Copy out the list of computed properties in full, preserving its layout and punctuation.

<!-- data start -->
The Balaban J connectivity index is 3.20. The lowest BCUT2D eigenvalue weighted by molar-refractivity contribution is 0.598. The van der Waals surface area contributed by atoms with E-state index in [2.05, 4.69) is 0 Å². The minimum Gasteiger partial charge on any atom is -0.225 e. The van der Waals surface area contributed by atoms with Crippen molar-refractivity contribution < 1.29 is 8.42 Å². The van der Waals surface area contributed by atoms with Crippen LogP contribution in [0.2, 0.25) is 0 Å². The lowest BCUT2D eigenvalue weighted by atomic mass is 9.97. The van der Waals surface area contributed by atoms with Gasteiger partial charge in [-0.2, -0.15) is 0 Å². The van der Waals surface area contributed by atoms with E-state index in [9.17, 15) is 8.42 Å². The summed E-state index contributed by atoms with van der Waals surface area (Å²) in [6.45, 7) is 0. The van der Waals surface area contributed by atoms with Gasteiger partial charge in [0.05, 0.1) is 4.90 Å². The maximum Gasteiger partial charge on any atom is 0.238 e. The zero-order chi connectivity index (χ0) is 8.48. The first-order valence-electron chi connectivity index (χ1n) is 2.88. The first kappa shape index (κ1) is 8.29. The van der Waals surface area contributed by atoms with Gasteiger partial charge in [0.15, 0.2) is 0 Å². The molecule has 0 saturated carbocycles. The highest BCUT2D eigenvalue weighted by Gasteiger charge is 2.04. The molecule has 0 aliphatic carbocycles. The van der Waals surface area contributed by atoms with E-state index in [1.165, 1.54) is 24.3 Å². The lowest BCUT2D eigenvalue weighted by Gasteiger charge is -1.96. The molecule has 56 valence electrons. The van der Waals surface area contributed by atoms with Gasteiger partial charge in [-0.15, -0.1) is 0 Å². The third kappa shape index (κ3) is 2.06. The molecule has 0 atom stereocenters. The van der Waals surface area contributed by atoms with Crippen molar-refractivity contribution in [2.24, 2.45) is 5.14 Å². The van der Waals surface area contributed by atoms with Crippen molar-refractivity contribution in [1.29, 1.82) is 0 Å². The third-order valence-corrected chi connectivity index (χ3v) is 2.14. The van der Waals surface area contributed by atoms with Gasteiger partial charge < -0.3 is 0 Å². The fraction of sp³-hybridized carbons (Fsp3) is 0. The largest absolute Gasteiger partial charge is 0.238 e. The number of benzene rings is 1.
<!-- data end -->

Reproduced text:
The Balaban J connectivity index is 3.20. The lowest BCUT2D eigenvalue weighted by molar-refractivity contribution is 0.598. The van der Waals surface area contributed by atoms with E-state index in [2.05, 4.69) is 0 Å². The minimum Gasteiger partial charge on any atom is -0.225 e. The van der Waals surface area contributed by atoms with Crippen molar-refractivity contribution < 1.29 is 8.42 Å². The van der Waals surface area contributed by atoms with Crippen LogP contribution in [0.2, 0.25) is 0 Å². The lowest BCUT2D eigenvalue weighted by atomic mass is 9.97. The van der Waals surface area contributed by atoms with Gasteiger partial charge in [-0.2, -0.15) is 0 Å². The van der Waals surface area contributed by atoms with E-state index in [9.17, 15) is 8.42 Å². The summed E-state index contributed by atoms with van der Waals surface area (Å²) in [6.45, 7) is 0. The van der Waals surface area contributed by atoms with Gasteiger partial charge in [0.05, 0.1) is 4.90 Å². The maximum Gasteiger partial charge on any atom is 0.238 e. The zero-order chi connectivity index (χ0) is 8.48. The first-order valence-electron chi connectivity index (χ1n) is 2.88. The first kappa shape index (κ1) is 8.29. The van der Waals surface area contributed by atoms with Gasteiger partial charge in [0.15, 0.2) is 0 Å². The molecule has 0 saturated carbocycles. The highest BCUT2D eigenvalue weighted by Gasteiger charge is 2.04. The molecule has 0 aliphatic carbocycles. The van der Waals surface area contributed by atoms with E-state index in [1.165, 1.54) is 24.3 Å². The lowest BCUT2D eigenvalue weighted by Gasteiger charge is -1.96. The molecule has 56 valence electrons. The van der Waals surface area contributed by atoms with Gasteiger partial charge in [-0.15, -0.1) is 0 Å². The third kappa shape index (κ3) is 2.06. The molecule has 0 atom stereocenters. The van der Waals surface area contributed by atoms with Crippen molar-refractivity contribution in [2.24, 2.45) is 5.14 Å². The van der Waals surface area contributed by atoms with Crippen molar-refractivity contribution in [1.29, 1.82) is 0 Å². The third-order valence-corrected chi connectivity index (χ3v) is 2.14. The van der Waals surface area contributed by atoms with Gasteiger partial charge < -0.3 is 0 Å². The fraction of sp³-hybridized carbons (Fsp3) is 0. The largest absolute Gasteiger partial charge is 0.238 e. The number of benzene rings is 1.